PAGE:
Allergies & Skin HealthBy: Dr. Lydia Gray
An allergy is an exaggerated response from the immune system to a substance in the environment, called an allergen. Although horses can become allergic to things they eat, inhale, or touch, insect bite hypersensitivity (IBH or "sweet itch") is extremely common this time of year. Horses that react to insect bites and other skin allergens may develop hives, itching, hair loss, scaling and crusting, and eventually whitening of hairs and thickening of skin in the affected areas. If the mane and tail are affected and itchy, horses may rub until hairs are broken, developing the classic "rat tail."
Recent studies have shown that supplementing horses with Omega 3 fatty acids helps reduce inflammation. Specifically, a comparison of corn oil to fish oil demonstrated that feeding corn oil (which has much more Omega 6 fatty acids than Omega 3s) resulted in higher amounts of inflammatory markers in the body. Feeding Flax Seed with "sweet itch" caused a significant decrease in the allergic skin response to Culicoides (midges or no-see-ums), the insect that causes the majority of skin allergies in horses.
Other supplements that may help manage a horse's response to seasonal allergens include MSM, adaptogens like those found in APF, as well as probiotics and prebiotics, which help support the GI system, where most of the body's immune system is located. SmartBug-Off® combines Omega 3 fatty acids, MSM and antioxidants for skin health with Garlic, Brewer's Yeast and Apple Cider Vinegar â€“ ingredients that help deter biting insects.
Allergies are diagnosed by the owner's description of the problem, the clinical signs in the horse, and tests such as skin scrapings, biopsies and cultures that rule out other conditions like parasites, fungus or bacteria. Once all signs point to allergy as the diagnosis, specific allergy testing can be performed to confirm the diagnosis and assist with treatment. Most experts agree that intradermal (skin) allergy testing is better than serologic (blood) allergy testing at identifying allergens for a particular horse.
The first line of defense against allergies is steroids such as dexamethasone and prednisolone, as well as antihistamines such as hydroxyzine and pyrilamine. Like people and other animals, horses can be hyposensitized with a series of "allergy shots" to substances in the environment, identified by allergy testing.
The main way to avoid allergic reactions in horses is to avoid exposing them to allergens. Because horses can be allergic to more than one thing, it may not be necessary to remove every substance that causes a reaction, just enough of them so the horse doesn't have uncomfortable or unsightly clinical signs.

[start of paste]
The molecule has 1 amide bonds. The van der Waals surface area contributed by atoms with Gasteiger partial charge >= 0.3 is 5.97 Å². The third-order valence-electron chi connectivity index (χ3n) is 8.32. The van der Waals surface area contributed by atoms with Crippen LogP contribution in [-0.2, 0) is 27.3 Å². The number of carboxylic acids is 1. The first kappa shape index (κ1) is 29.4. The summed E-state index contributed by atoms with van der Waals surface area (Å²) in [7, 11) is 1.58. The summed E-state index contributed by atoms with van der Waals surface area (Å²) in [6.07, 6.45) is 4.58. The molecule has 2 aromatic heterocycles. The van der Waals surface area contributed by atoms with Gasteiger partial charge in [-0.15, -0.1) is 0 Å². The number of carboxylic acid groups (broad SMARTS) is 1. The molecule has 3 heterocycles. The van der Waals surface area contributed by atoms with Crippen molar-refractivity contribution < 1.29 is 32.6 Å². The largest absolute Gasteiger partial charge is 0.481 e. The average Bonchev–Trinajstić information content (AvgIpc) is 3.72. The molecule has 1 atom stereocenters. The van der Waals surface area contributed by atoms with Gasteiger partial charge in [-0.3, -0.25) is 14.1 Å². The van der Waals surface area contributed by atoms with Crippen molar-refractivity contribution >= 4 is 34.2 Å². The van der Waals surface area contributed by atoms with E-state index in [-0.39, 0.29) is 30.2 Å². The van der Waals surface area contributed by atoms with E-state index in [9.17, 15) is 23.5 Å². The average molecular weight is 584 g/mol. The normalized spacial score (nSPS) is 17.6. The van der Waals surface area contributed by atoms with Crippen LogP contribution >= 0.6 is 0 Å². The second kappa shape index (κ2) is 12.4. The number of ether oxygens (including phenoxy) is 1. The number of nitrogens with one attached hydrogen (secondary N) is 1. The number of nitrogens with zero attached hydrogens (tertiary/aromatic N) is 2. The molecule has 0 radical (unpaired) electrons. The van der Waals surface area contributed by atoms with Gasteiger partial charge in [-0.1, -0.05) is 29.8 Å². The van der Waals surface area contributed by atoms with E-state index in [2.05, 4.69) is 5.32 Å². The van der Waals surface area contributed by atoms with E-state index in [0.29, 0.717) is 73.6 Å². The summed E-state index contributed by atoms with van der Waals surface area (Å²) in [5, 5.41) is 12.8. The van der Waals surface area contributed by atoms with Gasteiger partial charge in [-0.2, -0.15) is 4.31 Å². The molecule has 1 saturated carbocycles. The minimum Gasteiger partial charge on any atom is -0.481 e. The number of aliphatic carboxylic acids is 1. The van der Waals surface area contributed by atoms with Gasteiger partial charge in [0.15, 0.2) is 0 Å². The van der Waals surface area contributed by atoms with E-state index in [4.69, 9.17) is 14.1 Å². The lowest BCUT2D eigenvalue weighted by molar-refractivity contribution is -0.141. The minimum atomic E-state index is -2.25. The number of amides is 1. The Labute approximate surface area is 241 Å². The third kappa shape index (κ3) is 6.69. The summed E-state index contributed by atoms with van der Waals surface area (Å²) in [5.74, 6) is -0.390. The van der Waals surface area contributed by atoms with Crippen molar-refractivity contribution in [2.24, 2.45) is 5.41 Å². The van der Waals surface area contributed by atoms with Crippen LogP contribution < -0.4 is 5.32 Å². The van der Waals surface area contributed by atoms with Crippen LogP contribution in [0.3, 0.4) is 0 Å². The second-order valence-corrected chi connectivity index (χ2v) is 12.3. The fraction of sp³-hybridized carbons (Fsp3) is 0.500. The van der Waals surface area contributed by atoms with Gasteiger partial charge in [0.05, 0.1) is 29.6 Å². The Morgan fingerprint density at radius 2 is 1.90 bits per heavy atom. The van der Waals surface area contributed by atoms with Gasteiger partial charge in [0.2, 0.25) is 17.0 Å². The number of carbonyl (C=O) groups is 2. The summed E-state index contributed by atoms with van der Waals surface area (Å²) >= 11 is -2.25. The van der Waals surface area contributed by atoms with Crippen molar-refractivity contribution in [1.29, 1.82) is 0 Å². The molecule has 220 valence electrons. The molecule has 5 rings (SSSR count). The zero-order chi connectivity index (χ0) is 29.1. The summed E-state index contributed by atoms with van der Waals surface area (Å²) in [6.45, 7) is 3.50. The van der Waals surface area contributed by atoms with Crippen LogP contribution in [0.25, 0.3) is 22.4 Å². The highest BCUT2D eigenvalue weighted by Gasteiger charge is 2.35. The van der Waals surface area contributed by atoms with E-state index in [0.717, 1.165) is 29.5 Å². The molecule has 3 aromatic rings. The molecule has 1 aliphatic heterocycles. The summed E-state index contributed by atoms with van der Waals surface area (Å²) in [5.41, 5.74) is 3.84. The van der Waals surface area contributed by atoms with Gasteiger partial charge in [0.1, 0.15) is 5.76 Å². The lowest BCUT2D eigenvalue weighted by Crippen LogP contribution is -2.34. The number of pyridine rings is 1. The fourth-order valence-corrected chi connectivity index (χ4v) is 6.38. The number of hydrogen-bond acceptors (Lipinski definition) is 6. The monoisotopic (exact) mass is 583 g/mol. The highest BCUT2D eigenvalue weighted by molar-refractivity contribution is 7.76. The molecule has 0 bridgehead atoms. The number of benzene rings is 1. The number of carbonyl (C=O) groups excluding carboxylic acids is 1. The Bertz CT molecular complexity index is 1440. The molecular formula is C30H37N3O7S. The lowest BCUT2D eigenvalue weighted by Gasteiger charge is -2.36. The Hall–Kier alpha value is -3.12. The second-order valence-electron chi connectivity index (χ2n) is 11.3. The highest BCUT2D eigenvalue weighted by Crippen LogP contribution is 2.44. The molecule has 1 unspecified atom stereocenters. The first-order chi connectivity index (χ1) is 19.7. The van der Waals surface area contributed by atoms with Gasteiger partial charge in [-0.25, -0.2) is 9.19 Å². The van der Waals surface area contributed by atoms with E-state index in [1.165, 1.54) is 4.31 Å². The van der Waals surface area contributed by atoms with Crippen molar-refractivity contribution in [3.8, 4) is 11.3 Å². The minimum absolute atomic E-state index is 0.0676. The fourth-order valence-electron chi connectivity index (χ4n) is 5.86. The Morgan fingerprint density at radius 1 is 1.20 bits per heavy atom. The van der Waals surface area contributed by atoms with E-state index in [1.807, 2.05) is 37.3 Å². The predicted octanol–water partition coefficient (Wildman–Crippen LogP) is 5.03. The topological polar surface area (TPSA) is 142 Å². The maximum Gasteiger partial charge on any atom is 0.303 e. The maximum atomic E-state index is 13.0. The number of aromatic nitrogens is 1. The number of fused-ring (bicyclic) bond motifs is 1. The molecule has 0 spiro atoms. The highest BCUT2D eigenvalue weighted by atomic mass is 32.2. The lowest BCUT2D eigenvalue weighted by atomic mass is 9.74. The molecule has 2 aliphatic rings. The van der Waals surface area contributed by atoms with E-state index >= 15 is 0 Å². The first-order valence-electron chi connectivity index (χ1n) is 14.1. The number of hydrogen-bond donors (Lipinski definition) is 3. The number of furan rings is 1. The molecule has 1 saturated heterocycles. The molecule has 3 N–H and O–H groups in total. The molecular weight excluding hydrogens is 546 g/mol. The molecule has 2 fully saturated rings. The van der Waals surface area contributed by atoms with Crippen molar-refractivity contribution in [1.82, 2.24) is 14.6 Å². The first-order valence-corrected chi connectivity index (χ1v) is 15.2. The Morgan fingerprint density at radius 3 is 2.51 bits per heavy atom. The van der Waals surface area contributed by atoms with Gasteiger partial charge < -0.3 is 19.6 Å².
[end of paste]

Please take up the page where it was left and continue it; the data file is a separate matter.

- Protecting your horse from insects by using fly spray, fly masks, fly sheets and fly boots; by putting fans in stalls; and by keeping your horse inside during the times of day when bugs are worst
- Reducing insect numbers by using feed-through insect control supplements, Fly Predators, and good management practices such as manure removal and eliminating standing water
- Noting anything that comes into contact with your horse's skin such as bedding, horse care products (e.g. shampoos) and tack care products (e.g. leather cleaner)
- Minimizing dust in the barn by changing the type of bedding you use, improving ventilation, wetting aisles before sweeping, and other practices
- Using dietary trials to determine if something your horse is eating (grass, hay, grain, treats, supplements) is causing a reaction
- Moving your horse to another barn or in extreme cases, another state, to avoid allergens specific to that geographic location
- What can I do to make my horse more comfortable when he has hives or itching?
- Are allergies something that can be passed down to offspring?
- Will my horse have to receive "allergy shots" for the rest of his life?
- Why is my horse also on antibiotics for allergic skin disease?
Further Reading for You
From our Ask the Vet Blog:
From The Horse Journal:
- Get on Top of Horse Allergies, June 2007
- Knock out Allergies, April 2005
- Win the Allergy War, October 2001
Further Reading for Your Veterinarian
Cunningham FM, Dunkel B. Equine recurrent airway obstruction and insect bite hypersensitivity: understanding the diseases and uncovering possible new therapeutic approaches. Vet J. 2008 Sep;177(3):307-308..
Morgan EE, Miller WH Jr, Wagner B. A comparison of intradermal testing and detection of allergen-specific immunoglublin E in serum by enzyme-linked immunosorbent assay in horses affected with skin hypersensitivity. Vet Immunol Immunopathol. 2007 Dec 15;120(3-4):160-167.
O'Neill W, McKee S, Clarke AF. Flaxseed (Linum usitatissimum) supplementation associated with reduced skin test lesional area in horses with Culicoides hypersensitivity.